Gas detection maintenance has fuelled growing demand for gas detection equipment wherever hazardous levels of gas may be found. Employers need to train workers to use, maintain, and calibrate gas detection equipment safely, whether portable or fixed.
A man has been killed after suffering severe third-degree burns after the environment inside a methane gas dome he was working in ignited, causing an explosion.
Due to the nature of a ship, confined spaces are part of the daily lives for those who work within. Learning to take the correct precautions, using the right equipment and receiving the correct training within these areas is essential for seafaring personnel to ensure their safety at all times.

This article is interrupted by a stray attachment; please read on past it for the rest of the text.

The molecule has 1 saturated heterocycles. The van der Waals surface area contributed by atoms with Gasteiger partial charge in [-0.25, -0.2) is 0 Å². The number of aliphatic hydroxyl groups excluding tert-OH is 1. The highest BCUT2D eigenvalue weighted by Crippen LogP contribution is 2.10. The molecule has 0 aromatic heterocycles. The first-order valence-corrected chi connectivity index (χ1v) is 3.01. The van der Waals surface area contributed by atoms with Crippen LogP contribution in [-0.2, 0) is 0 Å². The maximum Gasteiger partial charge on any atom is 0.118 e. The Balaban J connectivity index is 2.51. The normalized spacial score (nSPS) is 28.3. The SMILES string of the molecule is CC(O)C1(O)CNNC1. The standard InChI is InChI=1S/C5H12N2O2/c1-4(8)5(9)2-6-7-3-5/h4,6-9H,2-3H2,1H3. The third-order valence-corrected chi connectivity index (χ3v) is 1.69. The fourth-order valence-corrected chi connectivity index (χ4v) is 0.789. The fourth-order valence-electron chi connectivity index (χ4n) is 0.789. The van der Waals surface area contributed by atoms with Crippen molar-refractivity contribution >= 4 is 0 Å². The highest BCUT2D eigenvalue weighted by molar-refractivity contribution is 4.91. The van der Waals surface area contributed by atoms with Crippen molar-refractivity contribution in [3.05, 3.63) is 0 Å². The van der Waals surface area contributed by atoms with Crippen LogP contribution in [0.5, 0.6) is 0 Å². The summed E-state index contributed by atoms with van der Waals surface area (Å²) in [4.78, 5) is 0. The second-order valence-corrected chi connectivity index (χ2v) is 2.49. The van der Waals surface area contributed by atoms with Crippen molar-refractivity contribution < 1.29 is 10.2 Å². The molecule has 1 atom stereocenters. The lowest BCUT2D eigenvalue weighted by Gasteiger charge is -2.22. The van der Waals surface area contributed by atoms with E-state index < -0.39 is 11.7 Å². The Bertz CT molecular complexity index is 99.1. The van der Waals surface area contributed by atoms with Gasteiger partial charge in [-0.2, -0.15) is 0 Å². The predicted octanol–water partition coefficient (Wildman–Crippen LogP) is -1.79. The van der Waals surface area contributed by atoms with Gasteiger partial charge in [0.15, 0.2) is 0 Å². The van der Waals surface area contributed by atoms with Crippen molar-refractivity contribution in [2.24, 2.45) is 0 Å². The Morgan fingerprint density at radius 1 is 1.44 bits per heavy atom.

Carbon dioxide, a common by-product of breathing, is lethal to humans in larger doses. The standard level of CO2 that a human can live under comfortable is around <600ppm but in many cases higher levels of CO2 are exposed to humans and can cause problems ranging from headaches to death depending on the concentration of the gas.
We can’t stress enough just how dangerous confined spaces are. Not only are areas in an enclosed environment uncomfortable for the person inside, but they’re also often hiding hidden dangers that can severely affect the health of those within or – in the worst case scenario – can cause death.